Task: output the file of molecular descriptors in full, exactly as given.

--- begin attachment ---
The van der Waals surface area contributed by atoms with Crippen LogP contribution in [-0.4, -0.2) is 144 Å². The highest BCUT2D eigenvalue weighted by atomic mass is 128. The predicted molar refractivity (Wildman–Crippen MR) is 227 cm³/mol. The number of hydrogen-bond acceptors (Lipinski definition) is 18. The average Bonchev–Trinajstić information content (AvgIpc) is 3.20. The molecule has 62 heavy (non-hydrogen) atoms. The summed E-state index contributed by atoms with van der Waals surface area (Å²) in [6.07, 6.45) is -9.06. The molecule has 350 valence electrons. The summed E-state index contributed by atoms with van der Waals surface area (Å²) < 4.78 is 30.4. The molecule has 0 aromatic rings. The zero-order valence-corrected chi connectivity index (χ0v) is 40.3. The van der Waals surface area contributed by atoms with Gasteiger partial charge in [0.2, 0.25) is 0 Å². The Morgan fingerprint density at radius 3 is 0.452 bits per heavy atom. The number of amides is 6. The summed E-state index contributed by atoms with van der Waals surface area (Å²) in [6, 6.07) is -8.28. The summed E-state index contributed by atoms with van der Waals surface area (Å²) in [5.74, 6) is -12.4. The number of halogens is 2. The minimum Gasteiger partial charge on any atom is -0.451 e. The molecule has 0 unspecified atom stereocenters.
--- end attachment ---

The van der Waals surface area contributed by atoms with Crippen LogP contribution in [-0.4, -0.2) is 144 Å². The highest BCUT2D eigenvalue weighted by atomic mass is 128. The predicted molar refractivity (Wildman–Crippen MR) is 227 cm³/mol. The number of hydrogen-bond acceptors (Lipinski definition) is 18. The average Bonchev–Trinajstić information content (AvgIpc) is 3.20. The molecule has 62 heavy (non-hydrogen) atoms. The summed E-state index contributed by atoms with van der Waals surface area (Å²) in [6.07, 6.45) is -9.06. The molecule has 350 valence electrons. The summed E-state index contributed by atoms with van der Waals surface area (Å²) < 4.78 is 30.4. The molecule has 0 aromatic rings. The zero-order valence-corrected chi connectivity index (χ0v) is 40.3. The van der Waals surface area contributed by atoms with Gasteiger partial charge in [0.2, 0.25) is 0 Å². The Morgan fingerprint density at radius 3 is 0.452 bits per heavy atom. The number of amides is 6. The summed E-state index contributed by atoms with van der Waals surface area (Å²) in [6, 6.07) is -8.28. The summed E-state index contributed by atoms with van der Waals surface area (Å²) in [5.74, 6) is -12.4. The number of halogens is 2. The minimum Gasteiger partial charge on any atom is -0.451 e. The molecule has 0 unspecified atom stereocenters.